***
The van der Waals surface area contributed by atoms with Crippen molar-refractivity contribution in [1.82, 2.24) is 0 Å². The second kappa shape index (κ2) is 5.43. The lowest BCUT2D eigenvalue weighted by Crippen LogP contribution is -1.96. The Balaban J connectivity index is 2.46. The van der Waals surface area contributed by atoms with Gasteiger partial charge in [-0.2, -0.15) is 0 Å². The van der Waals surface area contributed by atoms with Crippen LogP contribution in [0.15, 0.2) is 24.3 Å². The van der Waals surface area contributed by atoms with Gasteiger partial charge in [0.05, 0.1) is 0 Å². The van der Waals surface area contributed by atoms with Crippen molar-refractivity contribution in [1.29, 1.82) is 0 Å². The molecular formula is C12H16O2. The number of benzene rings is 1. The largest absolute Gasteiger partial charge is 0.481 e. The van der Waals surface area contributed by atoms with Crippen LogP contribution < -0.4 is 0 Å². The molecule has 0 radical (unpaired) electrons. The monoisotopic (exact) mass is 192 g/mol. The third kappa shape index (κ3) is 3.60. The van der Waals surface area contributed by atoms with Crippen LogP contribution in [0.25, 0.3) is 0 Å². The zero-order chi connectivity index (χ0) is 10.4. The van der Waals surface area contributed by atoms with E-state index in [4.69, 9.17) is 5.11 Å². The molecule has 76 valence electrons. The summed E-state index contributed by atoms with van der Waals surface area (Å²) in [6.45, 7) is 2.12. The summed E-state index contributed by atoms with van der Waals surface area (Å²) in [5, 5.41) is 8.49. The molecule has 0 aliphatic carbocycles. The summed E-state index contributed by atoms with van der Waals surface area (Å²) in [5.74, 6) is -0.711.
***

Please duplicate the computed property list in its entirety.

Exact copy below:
The van der Waals surface area contributed by atoms with Crippen molar-refractivity contribution in [1.82, 2.24) is 0 Å². The second kappa shape index (κ2) is 5.43. The lowest BCUT2D eigenvalue weighted by Crippen LogP contribution is -1.96. The Balaban J connectivity index is 2.46. The van der Waals surface area contributed by atoms with Gasteiger partial charge in [-0.2, -0.15) is 0 Å². The van der Waals surface area contributed by atoms with Crippen LogP contribution in [0.15, 0.2) is 24.3 Å². The van der Waals surface area contributed by atoms with Gasteiger partial charge in [0.05, 0.1) is 0 Å². The van der Waals surface area contributed by atoms with Crippen molar-refractivity contribution in [1.29, 1.82) is 0 Å². The molecular formula is C12H16O2. The number of benzene rings is 1. The largest absolute Gasteiger partial charge is 0.481 e. The van der Waals surface area contributed by atoms with Crippen LogP contribution < -0.4 is 0 Å². The molecule has 0 radical (unpaired) electrons. The monoisotopic (exact) mass is 192 g/mol. The third kappa shape index (κ3) is 3.60. The van der Waals surface area contributed by atoms with Crippen LogP contribution in [0.25, 0.3) is 0 Å². The zero-order chi connectivity index (χ0) is 10.4. The van der Waals surface area contributed by atoms with E-state index in [4.69, 9.17) is 5.11 Å². The molecule has 76 valence electrons. The summed E-state index contributed by atoms with van der Waals surface area (Å²) in [6.45, 7) is 2.12. The summed E-state index contributed by atoms with van der Waals surface area (Å²) in [5, 5.41) is 8.49. The molecule has 0 aliphatic carbocycles. The summed E-state index contributed by atoms with van der Waals surface area (Å²) in [5.74, 6) is -0.711.